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The Lyman Cyclone

By Dean Roxby

This Rotary Tumbler Gets Your Brass Clean with Little Dust

If you appreciate the look of bright, shiny brass cases for reloading, then consider getting the Lyman Cyclone rotary tumbler case cleaner. This thing really works! Aside from the cosmetic value of shiny cases, there is a possible safety advantage to tumbling with stainless steel pins as well. The old vibratory case cleaners are notorious for producing dust. Most of the dust is dirt, powder residue and the dry media itself. But a small percentage of the dust will be lead from the lead styphnate primer compound as noted in the book, Making Ammo: A Beginner’s Guide to Handloading, by Kyle Lynch (reviewed by this author in SAR V21N4, May 2017). As SS tumbling is a wet process, there is no dust produced, although there is some murky looking water.

I was surprised at just how well the Lyman Cyclone unit polished my cases after only one hour of tumbling. For years I have used a vibratory case cleaner filled with crushed walnut shells as part of my reloading process. While the old walnut-shell (or crushed corn husks) type of cleaner does an adequate job, it certainly does not compare to the Cyclone. The Cyclone uses tiny stainless steel pins to scrub both the exterior and also the interior of each case. And if you resize and de-prime the cases first (the enclosed manual suggests doing so), the pins will also partially clean the primer pocket. As a test, I cleaned some 577/450 Martini-Henry cases that were filthy with black powder residue. My old vibratory cleaner could not get them clean, but the Cyclone shined them up perfectly.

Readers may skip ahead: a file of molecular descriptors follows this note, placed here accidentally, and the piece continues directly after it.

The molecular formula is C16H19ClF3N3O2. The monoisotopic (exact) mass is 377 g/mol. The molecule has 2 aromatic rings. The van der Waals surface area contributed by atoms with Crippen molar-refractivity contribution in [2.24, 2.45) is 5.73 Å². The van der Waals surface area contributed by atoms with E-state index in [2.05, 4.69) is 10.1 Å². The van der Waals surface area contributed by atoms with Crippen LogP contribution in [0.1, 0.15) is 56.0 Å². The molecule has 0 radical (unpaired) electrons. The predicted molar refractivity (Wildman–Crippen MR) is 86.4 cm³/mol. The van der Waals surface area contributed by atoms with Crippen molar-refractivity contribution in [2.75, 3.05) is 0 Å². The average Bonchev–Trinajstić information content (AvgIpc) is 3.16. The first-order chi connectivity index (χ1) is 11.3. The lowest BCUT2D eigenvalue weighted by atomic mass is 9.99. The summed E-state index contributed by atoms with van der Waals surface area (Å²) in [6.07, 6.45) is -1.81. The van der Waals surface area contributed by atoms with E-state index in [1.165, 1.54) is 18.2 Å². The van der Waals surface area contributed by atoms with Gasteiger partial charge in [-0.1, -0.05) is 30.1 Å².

The system consists of the motorized drive base, the drum that holds the cases and pins, the stainless steel pins that do the cleaning, a small sample of cleaning solution and two Dual Sifter pans. The drive base has a built-in timer that allows you to dial in any length of time between one minute and 180 minutes. This is a handy feature, although the instruction manual does warn against leaving...

This article first appeared in Small Arms Review V21N8 (October 2017)
and was posted online on August 18, 2017

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